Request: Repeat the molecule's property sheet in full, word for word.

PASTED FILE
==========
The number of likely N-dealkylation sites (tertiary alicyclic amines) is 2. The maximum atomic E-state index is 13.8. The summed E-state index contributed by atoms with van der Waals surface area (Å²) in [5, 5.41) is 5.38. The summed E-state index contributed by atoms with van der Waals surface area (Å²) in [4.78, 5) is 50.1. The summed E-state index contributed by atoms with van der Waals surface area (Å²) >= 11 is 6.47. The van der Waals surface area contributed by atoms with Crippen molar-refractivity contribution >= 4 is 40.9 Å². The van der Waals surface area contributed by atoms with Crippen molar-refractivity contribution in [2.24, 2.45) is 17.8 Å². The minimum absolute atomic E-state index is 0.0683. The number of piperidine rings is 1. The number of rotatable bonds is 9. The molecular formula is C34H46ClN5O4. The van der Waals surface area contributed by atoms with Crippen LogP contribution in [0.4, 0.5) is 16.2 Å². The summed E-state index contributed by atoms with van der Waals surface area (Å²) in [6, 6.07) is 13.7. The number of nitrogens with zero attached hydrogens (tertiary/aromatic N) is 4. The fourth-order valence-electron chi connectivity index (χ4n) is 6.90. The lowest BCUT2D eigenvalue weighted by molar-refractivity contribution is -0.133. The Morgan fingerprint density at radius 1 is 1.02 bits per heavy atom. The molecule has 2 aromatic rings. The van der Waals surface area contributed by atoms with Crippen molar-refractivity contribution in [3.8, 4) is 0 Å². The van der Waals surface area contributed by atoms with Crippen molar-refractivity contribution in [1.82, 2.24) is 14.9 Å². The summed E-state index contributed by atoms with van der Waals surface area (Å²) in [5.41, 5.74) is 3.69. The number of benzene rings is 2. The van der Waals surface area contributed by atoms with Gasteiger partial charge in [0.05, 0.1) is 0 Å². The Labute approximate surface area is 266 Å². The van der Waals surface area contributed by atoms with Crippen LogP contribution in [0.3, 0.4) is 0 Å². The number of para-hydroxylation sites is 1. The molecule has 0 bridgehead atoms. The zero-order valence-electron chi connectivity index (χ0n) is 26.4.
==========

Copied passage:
The number of likely N-dealkylation sites (tertiary alicyclic amines) is 2. The maximum atomic E-state index is 13.8. The summed E-state index contributed by atoms with van der Waals surface area (Å²) in [5, 5.41) is 5.38. The summed E-state index contributed by atoms with van der Waals surface area (Å²) in [4.78, 5) is 50.1. The summed E-state index contributed by atoms with van der Waals surface area (Å²) >= 11 is 6.47. The van der Waals surface area contributed by atoms with Crippen molar-refractivity contribution >= 4 is 40.9 Å². The van der Waals surface area contributed by atoms with Crippen molar-refractivity contribution in [2.24, 2.45) is 17.8 Å². The minimum absolute atomic E-state index is 0.0683. The number of piperidine rings is 1. The number of rotatable bonds is 9. The molecular formula is C34H46ClN5O4. The van der Waals surface area contributed by atoms with Crippen LogP contribution in [0.4, 0.5) is 16.2 Å². The summed E-state index contributed by atoms with van der Waals surface area (Å²) in [6, 6.07) is 13.7. The number of nitrogens with zero attached hydrogens (tertiary/aromatic N) is 4. The fourth-order valence-electron chi connectivity index (χ4n) is 6.90. The lowest BCUT2D eigenvalue weighted by molar-refractivity contribution is -0.133. The Morgan fingerprint density at radius 1 is 1.02 bits per heavy atom. The molecule has 2 aromatic rings. The van der Waals surface area contributed by atoms with Crippen molar-refractivity contribution in [3.8, 4) is 0 Å². The van der Waals surface area contributed by atoms with Crippen molar-refractivity contribution in [1.82, 2.24) is 14.9 Å². The summed E-state index contributed by atoms with van der Waals surface area (Å²) in [5.41, 5.74) is 3.69. The number of benzene rings is 2. The van der Waals surface area contributed by atoms with Gasteiger partial charge in [0.05, 0.1) is 0 Å². The Labute approximate surface area is 266 Å². The van der Waals surface area contributed by atoms with Crippen LogP contribution in [0.3, 0.4) is 0 Å². The number of para-hydroxylation sites is 1. The molecule has 0 bridgehead atoms. The zero-order valence-electron chi connectivity index (χ0n) is 26.4.